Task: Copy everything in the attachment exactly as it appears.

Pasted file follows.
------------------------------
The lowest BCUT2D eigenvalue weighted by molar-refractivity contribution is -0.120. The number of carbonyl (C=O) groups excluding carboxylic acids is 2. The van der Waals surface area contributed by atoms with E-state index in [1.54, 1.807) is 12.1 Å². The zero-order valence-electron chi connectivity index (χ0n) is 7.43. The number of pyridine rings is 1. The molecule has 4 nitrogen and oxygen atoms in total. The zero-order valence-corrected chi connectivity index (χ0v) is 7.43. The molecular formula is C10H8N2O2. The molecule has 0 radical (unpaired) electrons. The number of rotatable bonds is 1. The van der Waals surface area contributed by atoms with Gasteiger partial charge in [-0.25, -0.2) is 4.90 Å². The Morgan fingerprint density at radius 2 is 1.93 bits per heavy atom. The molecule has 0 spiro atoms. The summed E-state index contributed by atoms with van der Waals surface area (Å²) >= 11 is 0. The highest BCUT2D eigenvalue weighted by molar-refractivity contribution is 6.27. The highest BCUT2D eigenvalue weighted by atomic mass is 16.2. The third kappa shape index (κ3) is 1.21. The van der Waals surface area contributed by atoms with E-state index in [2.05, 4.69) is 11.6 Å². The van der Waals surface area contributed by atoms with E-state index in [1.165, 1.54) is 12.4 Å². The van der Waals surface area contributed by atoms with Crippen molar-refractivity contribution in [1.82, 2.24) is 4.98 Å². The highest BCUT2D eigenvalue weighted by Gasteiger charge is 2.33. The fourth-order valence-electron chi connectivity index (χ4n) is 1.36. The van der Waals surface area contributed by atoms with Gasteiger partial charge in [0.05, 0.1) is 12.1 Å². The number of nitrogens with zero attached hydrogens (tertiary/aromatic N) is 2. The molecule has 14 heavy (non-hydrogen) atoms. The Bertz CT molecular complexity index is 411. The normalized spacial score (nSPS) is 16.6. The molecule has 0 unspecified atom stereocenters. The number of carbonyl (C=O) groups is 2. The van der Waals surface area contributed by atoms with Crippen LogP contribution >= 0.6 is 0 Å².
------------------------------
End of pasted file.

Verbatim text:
The lowest BCUT2D eigenvalue weighted by molar-refractivity contribution is -0.120. The number of carbonyl (C=O) groups excluding carboxylic acids is 2. The van der Waals surface area contributed by atoms with E-state index in [1.54, 1.807) is 12.1 Å². The zero-order valence-electron chi connectivity index (χ0n) is 7.43. The number of pyridine rings is 1. The molecule has 4 nitrogen and oxygen atoms in total. The zero-order valence-corrected chi connectivity index (χ0v) is 7.43. The molecular formula is C10H8N2O2. The molecule has 0 radical (unpaired) electrons. The number of rotatable bonds is 1. The van der Waals surface area contributed by atoms with Gasteiger partial charge in [-0.25, -0.2) is 4.90 Å². The Morgan fingerprint density at radius 2 is 1.93 bits per heavy atom. The molecule has 0 spiro atoms. The summed E-state index contributed by atoms with van der Waals surface area (Å²) >= 11 is 0. The highest BCUT2D eigenvalue weighted by molar-refractivity contribution is 6.27. The highest BCUT2D eigenvalue weighted by atomic mass is 16.2. The third kappa shape index (κ3) is 1.21. The van der Waals surface area contributed by atoms with E-state index in [2.05, 4.69) is 11.6 Å². The van der Waals surface area contributed by atoms with E-state index in [1.165, 1.54) is 12.4 Å². The van der Waals surface area contributed by atoms with Crippen molar-refractivity contribution in [1.82, 2.24) is 4.98 Å². The highest BCUT2D eigenvalue weighted by Gasteiger charge is 2.33. The fourth-order valence-electron chi connectivity index (χ4n) is 1.36. The van der Waals surface area contributed by atoms with Gasteiger partial charge in [0.05, 0.1) is 12.1 Å². The number of nitrogens with zero attached hydrogens (tertiary/aromatic N) is 2. The molecule has 14 heavy (non-hydrogen) atoms. The Bertz CT molecular complexity index is 411. The normalized spacial score (nSPS) is 16.6. The molecule has 0 unspecified atom stereocenters. The number of carbonyl (C=O) groups is 2. The van der Waals surface area contributed by atoms with Crippen LogP contribution >= 0.6 is 0 Å².